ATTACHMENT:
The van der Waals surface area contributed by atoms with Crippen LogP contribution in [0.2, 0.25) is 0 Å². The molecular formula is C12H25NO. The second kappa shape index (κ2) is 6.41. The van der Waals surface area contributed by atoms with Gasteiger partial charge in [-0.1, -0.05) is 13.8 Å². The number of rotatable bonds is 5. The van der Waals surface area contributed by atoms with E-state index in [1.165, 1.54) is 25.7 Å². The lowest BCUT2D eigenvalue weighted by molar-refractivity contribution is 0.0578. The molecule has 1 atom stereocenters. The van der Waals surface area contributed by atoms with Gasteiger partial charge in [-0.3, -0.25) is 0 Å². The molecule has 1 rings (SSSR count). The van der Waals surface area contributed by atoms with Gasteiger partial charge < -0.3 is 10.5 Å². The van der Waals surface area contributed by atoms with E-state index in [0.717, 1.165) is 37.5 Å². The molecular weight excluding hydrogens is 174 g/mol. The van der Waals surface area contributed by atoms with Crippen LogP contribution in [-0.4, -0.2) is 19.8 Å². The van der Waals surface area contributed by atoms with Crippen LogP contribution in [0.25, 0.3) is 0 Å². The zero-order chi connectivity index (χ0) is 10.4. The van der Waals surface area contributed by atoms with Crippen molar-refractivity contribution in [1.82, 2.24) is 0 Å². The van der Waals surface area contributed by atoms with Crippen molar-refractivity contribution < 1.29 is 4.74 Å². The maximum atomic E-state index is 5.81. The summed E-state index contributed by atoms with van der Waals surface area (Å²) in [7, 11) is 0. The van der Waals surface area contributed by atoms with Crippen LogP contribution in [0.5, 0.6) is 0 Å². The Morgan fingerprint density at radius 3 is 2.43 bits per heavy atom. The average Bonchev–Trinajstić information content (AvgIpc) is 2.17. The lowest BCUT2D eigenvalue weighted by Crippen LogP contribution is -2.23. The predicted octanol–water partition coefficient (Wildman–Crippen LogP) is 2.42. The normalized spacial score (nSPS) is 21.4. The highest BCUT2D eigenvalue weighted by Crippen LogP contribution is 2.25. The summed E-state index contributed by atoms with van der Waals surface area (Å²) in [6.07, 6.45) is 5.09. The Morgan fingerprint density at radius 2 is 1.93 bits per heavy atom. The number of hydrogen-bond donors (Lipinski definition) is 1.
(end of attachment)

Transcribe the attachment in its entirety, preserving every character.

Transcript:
The van der Waals surface area contributed by atoms with Crippen LogP contribution in [0.2, 0.25) is 0 Å². The molecular formula is C12H25NO. The second kappa shape index (κ2) is 6.41. The van der Waals surface area contributed by atoms with Gasteiger partial charge in [-0.1, -0.05) is 13.8 Å². The number of rotatable bonds is 5. The van der Waals surface area contributed by atoms with E-state index in [1.165, 1.54) is 25.7 Å². The lowest BCUT2D eigenvalue weighted by molar-refractivity contribution is 0.0578. The molecule has 1 atom stereocenters. The van der Waals surface area contributed by atoms with Gasteiger partial charge in [-0.3, -0.25) is 0 Å². The molecule has 1 rings (SSSR count). The van der Waals surface area contributed by atoms with Gasteiger partial charge < -0.3 is 10.5 Å². The van der Waals surface area contributed by atoms with E-state index in [0.717, 1.165) is 37.5 Å². The molecular weight excluding hydrogens is 174 g/mol. The van der Waals surface area contributed by atoms with Crippen LogP contribution in [-0.4, -0.2) is 19.8 Å². The van der Waals surface area contributed by atoms with Crippen LogP contribution in [0.25, 0.3) is 0 Å². The zero-order chi connectivity index (χ0) is 10.4. The van der Waals surface area contributed by atoms with Crippen molar-refractivity contribution in [1.82, 2.24) is 0 Å². The van der Waals surface area contributed by atoms with Crippen molar-refractivity contribution < 1.29 is 4.74 Å². The maximum atomic E-state index is 5.81. The summed E-state index contributed by atoms with van der Waals surface area (Å²) in [7, 11) is 0. The van der Waals surface area contributed by atoms with Crippen LogP contribution in [0.5, 0.6) is 0 Å². The Morgan fingerprint density at radius 3 is 2.43 bits per heavy atom. The average Bonchev–Trinajstić information content (AvgIpc) is 2.17. The lowest BCUT2D eigenvalue weighted by Crippen LogP contribution is -2.23. The predicted octanol–water partition coefficient (Wildman–Crippen LogP) is 2.42. The normalized spacial score (nSPS) is 21.4. The highest BCUT2D eigenvalue weighted by Crippen LogP contribution is 2.25. The summed E-state index contributed by atoms with van der Waals surface area (Å²) in [6.07, 6.45) is 5.09. The Morgan fingerprint density at radius 2 is 1.93 bits per heavy atom. The number of hydrogen-bond donors (Lipinski definition) is 1.